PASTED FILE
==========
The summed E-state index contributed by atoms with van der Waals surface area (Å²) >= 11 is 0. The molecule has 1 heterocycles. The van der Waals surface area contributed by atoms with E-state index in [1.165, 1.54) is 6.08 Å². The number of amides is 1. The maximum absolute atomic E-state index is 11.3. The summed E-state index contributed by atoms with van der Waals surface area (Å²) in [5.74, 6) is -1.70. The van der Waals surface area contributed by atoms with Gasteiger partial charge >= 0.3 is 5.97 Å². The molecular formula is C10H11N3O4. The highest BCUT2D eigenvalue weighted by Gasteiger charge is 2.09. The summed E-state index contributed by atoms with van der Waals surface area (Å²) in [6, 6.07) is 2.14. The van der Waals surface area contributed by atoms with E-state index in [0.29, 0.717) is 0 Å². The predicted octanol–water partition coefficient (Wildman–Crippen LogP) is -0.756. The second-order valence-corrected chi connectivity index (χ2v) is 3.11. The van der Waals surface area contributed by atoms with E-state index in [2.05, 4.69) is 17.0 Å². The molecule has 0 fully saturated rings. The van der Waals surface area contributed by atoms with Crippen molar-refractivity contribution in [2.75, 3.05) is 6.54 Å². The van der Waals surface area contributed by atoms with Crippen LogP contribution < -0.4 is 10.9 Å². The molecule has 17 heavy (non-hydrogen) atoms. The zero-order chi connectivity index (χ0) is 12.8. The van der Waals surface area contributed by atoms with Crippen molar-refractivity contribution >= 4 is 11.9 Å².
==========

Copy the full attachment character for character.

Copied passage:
The summed E-state index contributed by atoms with van der Waals surface area (Å²) >= 11 is 0. The molecule has 1 heterocycles. The van der Waals surface area contributed by atoms with E-state index in [1.165, 1.54) is 6.08 Å². The number of amides is 1. The maximum absolute atomic E-state index is 11.3. The summed E-state index contributed by atoms with van der Waals surface area (Å²) in [5.74, 6) is -1.70. The van der Waals surface area contributed by atoms with Gasteiger partial charge >= 0.3 is 5.97 Å². The molecular formula is C10H11N3O4. The highest BCUT2D eigenvalue weighted by Gasteiger charge is 2.09. The summed E-state index contributed by atoms with van der Waals surface area (Å²) in [6, 6.07) is 2.14. The van der Waals surface area contributed by atoms with E-state index in [0.29, 0.717) is 0 Å². The predicted octanol–water partition coefficient (Wildman–Crippen LogP) is -0.756. The second-order valence-corrected chi connectivity index (χ2v) is 3.11. The van der Waals surface area contributed by atoms with E-state index in [2.05, 4.69) is 17.0 Å². The molecule has 0 fully saturated rings. The van der Waals surface area contributed by atoms with Crippen molar-refractivity contribution in [2.75, 3.05) is 6.54 Å². The van der Waals surface area contributed by atoms with Crippen LogP contribution < -0.4 is 10.9 Å². The molecule has 17 heavy (non-hydrogen) atoms. The zero-order chi connectivity index (χ0) is 12.8. The van der Waals surface area contributed by atoms with Crippen molar-refractivity contribution >= 4 is 11.9 Å².